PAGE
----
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Pushy Pepper robots take over Smithsonian Museum hosting jobs

A contingent of pushy Pepper robots – a small humanoid robot produced by SoftBank Robotics – has taken over the Smithsonian Museum’s hosting jobs.

The Pepper robots have already taken up their positions and are all set to meet and greet and be robotically cheerful for visitors to what is perhaps the world’s most famous museum chain.

The innocuous-looking but potentially job-stealing Pepper units were all donated by SoftBank as part of a pilot project.

Starting any day now, visitors to some Smithsonian museums may find themselves greeted by the four-foot-tall, wide-eyed and slightly eery-looking Pepper robot.

Humanoid Pepper robots have been deployed in six Smithsonian spaces in an experimental program to test how robot technology can enhance visitor experiences and educational offerings.

smithsonian pepper_portrait

The Smithsonian is the first museum complex to explore using Pepper robots, which are designed to sense when people are close by and engage them in conversation.

The pilot projects in this program are engineered to help the Smithsonian learn more about how a novel interactive experience like Pepper can help solve common problems in its museums and research centers.

These include attracting people to under-attended galleries, encouraging deeper and more customized visitor engagement with artwork and artifacts, and giving docents and educators new tools to engage and delight visitors.

For example, at the National Museum of African Art, Pepper will translate Kiswahilli phrases in its upcoming World on the Horizon exhibit.

The galleries in the Hirshhorn Museum and Sculpture Garden will host Peppers that are programmed to increase interaction between visitors and docents, while its teen educational space ARTLAB+ will use the robots to teach students coding and software engineering.

Meanwhile at the National Museum of African American History and Culture, Pepper will help attract and orient visitors to the Rosa Parks virtual-reality experience.

The Pepper robots were donated to the Smithsonian as part of a significant gift by Softbank Robotics, a worldwide leader in humanoid robots.

Softbank robots are widely used in educational and commercial environments throughout Asia and have recently been introduced in the United States. They are used in airports, shopping malls and college campuses to aid in wayfinding and customer service.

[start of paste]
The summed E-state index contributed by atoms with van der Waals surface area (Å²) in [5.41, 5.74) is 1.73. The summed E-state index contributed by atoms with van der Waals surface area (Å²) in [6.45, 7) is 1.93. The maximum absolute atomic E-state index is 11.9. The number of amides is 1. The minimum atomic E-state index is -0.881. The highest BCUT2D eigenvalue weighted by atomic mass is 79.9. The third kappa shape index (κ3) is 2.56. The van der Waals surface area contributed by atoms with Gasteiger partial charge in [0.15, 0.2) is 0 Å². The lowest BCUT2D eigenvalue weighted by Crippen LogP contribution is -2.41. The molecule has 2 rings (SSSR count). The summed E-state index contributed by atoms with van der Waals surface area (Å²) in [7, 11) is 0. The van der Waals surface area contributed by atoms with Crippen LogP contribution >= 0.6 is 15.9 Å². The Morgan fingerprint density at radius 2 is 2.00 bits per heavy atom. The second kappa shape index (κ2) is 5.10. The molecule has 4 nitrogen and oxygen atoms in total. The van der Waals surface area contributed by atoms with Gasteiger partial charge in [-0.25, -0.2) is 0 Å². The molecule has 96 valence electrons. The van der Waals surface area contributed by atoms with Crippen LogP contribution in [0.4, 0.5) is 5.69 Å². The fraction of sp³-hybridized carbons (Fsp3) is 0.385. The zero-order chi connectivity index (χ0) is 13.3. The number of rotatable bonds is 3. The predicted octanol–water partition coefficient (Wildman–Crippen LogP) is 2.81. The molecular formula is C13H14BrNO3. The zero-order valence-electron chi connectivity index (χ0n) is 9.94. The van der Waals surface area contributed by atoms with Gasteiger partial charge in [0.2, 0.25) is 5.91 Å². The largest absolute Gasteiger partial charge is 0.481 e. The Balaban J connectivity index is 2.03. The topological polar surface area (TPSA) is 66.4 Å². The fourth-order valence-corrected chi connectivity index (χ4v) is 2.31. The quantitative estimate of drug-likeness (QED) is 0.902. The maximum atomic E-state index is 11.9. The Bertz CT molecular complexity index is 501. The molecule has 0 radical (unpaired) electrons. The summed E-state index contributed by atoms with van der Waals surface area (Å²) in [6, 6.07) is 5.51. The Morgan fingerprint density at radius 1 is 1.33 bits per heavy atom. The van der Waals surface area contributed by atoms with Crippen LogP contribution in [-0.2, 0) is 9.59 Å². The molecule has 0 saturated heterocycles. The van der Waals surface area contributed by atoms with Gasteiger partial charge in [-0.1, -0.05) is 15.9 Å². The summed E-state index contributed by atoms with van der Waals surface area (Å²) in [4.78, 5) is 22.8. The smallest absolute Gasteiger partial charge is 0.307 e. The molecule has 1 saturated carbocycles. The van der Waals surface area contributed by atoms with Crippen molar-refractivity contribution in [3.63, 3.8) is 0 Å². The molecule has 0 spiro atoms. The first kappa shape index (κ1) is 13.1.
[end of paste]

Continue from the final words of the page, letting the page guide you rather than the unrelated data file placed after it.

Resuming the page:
Pepper can answer commonly asked questions or tell stories, using voice and gesture as well as an interactive touchscreen.

Pepper also dances, plays games and poses for selfies, offering a playful experience that often attracts a crowd.

Rachel Goslins, director of the Smithsonian Arts and Industry Building, who is spearheading the program, says: “When you meet Pepper, you can’t help but smile.

“We’re eager to experiment with how Pepper can help us support docents and educators in the vital work they do while providing a fun and surprising experience for the millions of children and adults who visit us each year.”

Steve Carlin, chief strategy officer of Softbank Robotics, says: “We’ve seen how Pepper’s technology can completely transform consumer experiences in different types of environments.

“By interacting with museum visitors and providing insight on different exhibits, Pepper will help guide their educational experience through the Smithsonian that they otherwise might have missed out on.

“We’re thrilled to donate Pepper to Smithsonian locations, and look forward to seeing just how Pepper brings impactful change to the museum experience.”

Visitors looking to interact with Pepper will find the robot in the National Museum of African American History and Culture, Hirshhorn Museum and Sculpture Garden, the Smithsonian Castle, National Museum of African Art and the Smithsonian Environmental Research Center.